Businesses in Mille Lacs area benefiting from fine walleye bite
Isle, Minn. — The walleye bite on Lake Mille Lacs this winter has been reported to be great — some say as good as it’s been in nearly a decade.
With a one-walleye limit in place and word of some hefty fish being iced, many a wheel house has been parked on Mille Lacs this winter, rather than proceeding to lakes farther north.
But it’s still too early to tell how much impact that might have on any of the local lake-related businesses, particularly those struggling after several years of restrictive open-water walleye regulations. Greatly reduced open-water quotas – including last year’s catch-and-release rule – have kept some anglers away for several years now.
But the steady winter traffic hasn’t hurt.
“We’ve been real busy,” said George Nitti, owner of Nitti’s Hunters Point Resort north of Isle. “That’s going to help us. It’s hard to recoup the years of losses.”
Nitti said some of his customers have had phenomenal fishing, including reports of as many as 30-, 60-, and 70-fish days.
Regardless, Nitti has continued to send his customers home with one walleye he purchases through his food supplier, as he’s been doing for a couple of seasons now.
“All of our rental houses were doing really well,” he said, noting that the bite slowed down a bit on the final weekend of the month.
That’s what most reported on Sunday from the lake’s east side, where Mike Verdeja, of McQuoid’s Inn, and Mike Lauren fished out in the wind, off of the ice road maintained by Mac’s Twin Bay Resort.
“You should have been here last weekend,” said Lauren’s daughter, Amber, who fished out of her family’s wheel house Sunday afternoon.
She’s fished Mille Lacs almost every day of the ice season, preferring to do her homework in the wheel house (often while fishing a rattle wheel or two), and has caught a pair of 27-inch walleye, including one last weekend.
Verdeja agreed that the winter walleye bite has been one of the best on Mille Lacs in years. He said the bite has been good for most of the fish house rental businesses that he’s heard from, including the one he manages.
“Most of the ice house rental places got close to selling out, which is better than we have been doing the last few years,” he said.
He’s been just as encouraged by the physical condition of most of the walleyes he’s caught and seen this winter.
“They’re in good shape,” he said, suggesting that the bite hasn’t been driven by a lack of forage in the lake, as was suspected last winter when the bite was noted as good.
On a slow morning of fishing, with the duo hopping and drilling holes, changing spots twice, they did manage to catch a couple of fat walleyes under the 19- to 21-inch harvest slot (with one fish allowed over 28 inches), backing up Veredeja’s claim.
That morning, a few other smaller walleyes also were landed, fish that neither looked fat nor malnourished, and Lauren also caught one corpulent jumbo perch.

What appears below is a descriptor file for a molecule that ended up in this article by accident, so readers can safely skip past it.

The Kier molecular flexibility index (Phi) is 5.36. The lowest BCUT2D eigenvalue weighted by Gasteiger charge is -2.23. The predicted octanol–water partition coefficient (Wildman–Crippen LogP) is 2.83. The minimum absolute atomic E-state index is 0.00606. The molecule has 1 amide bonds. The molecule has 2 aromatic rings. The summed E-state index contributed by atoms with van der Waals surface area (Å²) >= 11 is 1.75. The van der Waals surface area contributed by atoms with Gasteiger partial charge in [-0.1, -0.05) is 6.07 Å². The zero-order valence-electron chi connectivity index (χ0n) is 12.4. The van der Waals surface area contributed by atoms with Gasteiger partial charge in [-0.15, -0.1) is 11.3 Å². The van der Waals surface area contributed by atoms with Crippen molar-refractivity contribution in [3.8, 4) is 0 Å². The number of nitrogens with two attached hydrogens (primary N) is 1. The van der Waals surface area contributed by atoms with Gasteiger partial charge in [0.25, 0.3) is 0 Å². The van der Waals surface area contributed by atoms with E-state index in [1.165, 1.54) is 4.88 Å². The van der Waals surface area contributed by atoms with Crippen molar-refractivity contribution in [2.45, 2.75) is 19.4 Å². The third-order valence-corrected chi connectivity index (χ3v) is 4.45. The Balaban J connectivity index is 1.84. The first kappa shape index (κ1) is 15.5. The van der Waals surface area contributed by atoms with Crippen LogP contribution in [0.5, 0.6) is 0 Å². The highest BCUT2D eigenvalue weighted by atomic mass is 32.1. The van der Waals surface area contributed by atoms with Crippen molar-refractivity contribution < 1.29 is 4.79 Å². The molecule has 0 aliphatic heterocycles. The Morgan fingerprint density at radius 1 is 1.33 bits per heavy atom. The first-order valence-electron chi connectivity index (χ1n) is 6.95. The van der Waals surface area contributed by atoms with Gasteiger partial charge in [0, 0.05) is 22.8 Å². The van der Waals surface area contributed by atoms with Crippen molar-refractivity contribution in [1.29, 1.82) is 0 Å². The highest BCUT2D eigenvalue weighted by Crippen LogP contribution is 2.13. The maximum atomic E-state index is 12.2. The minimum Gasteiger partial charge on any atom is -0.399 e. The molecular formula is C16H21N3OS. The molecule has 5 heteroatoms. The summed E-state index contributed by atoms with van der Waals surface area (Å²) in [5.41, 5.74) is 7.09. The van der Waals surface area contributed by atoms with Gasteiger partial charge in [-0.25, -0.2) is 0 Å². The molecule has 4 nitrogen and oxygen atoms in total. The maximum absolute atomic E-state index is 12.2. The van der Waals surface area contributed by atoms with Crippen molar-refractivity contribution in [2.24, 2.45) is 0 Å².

Lindy Madson, who manages Johnson’s Portside, a bait shop with a convenience store, said traffic has been excellent all winter.
While some resorts and fish house rental businesses struggle to find ways to attract business from wheel house anglers, Madson said Johnson’s Portside does manage to capture a good deal of that traffic.
“They get bait, they get tackle, and you gotta have snacks out in that fish house,” she said, noting that sweat shirt and cribbage boards also have moved well this winter.
Madson doesn’t think the one-fish limit has hurt too much this winter, what with word of a good bite going.
“When you catch 30 and 40 fish, that’s a memory,” Madson said. “Are you gonna remember eating that fillet?”
Paul Kuehl, of St. Louis Park, while having a drink at the bar at Nitti’s Hunters Point Resort, said, as an often weekly visitor to the lake, that he’s had great days on the ice without even trying too hard, while playing cribbage with a few rattle wheels going.
“This winter has been the best for me in eight years,” he said, recalling the 27-incher he landed and mentioning one party reporting five fish over 25 inches during a prior weekend excursion.
Over at Bayview Bar and Grill in Onamia, Bill Putz, of Milaca, and friend Darrell Wicklund, of Mora, were having a pre-fishing meal before heading out of Brandt’s on Sunday afternoon.
Despite living relatively close to the lake, it was the first fishing trip to Mille Lacs of the winter, Putz lamented.
“Just came up for the day,” he said. “I wish I’d gotten here sooner. I just never get a chance. I work all of the time. Today I finally just said, ‘Screw it,’ and put all of the stuff in the truck.”
He, too, had heard much buzz about the bite, about big-number days, and big fish catches, and he thumbed through several pictures on his smartphone, through pictures of buddies with fish over the 27-inch mark.
“Last weekend, a buddy said every time he dropped his line he got a walleye,” he said.
Tina Chapman, co-owner of Chapman’s Mille Lacs Resort and executive director of the Mille Lacs Area Tourism Council (as well as a member of DNR’s Mille Lacs Fisheries Advisory Committee) said social media has helped spread the word this winter.
She was hopeful that attitudes might also be changing about the limited harvest opportunity.
“Maybe people are becoming more accepting of the one-fish limit,” she said. “I think people just wanted to get back to Mille Lacs. Some have been away for a couple of years.”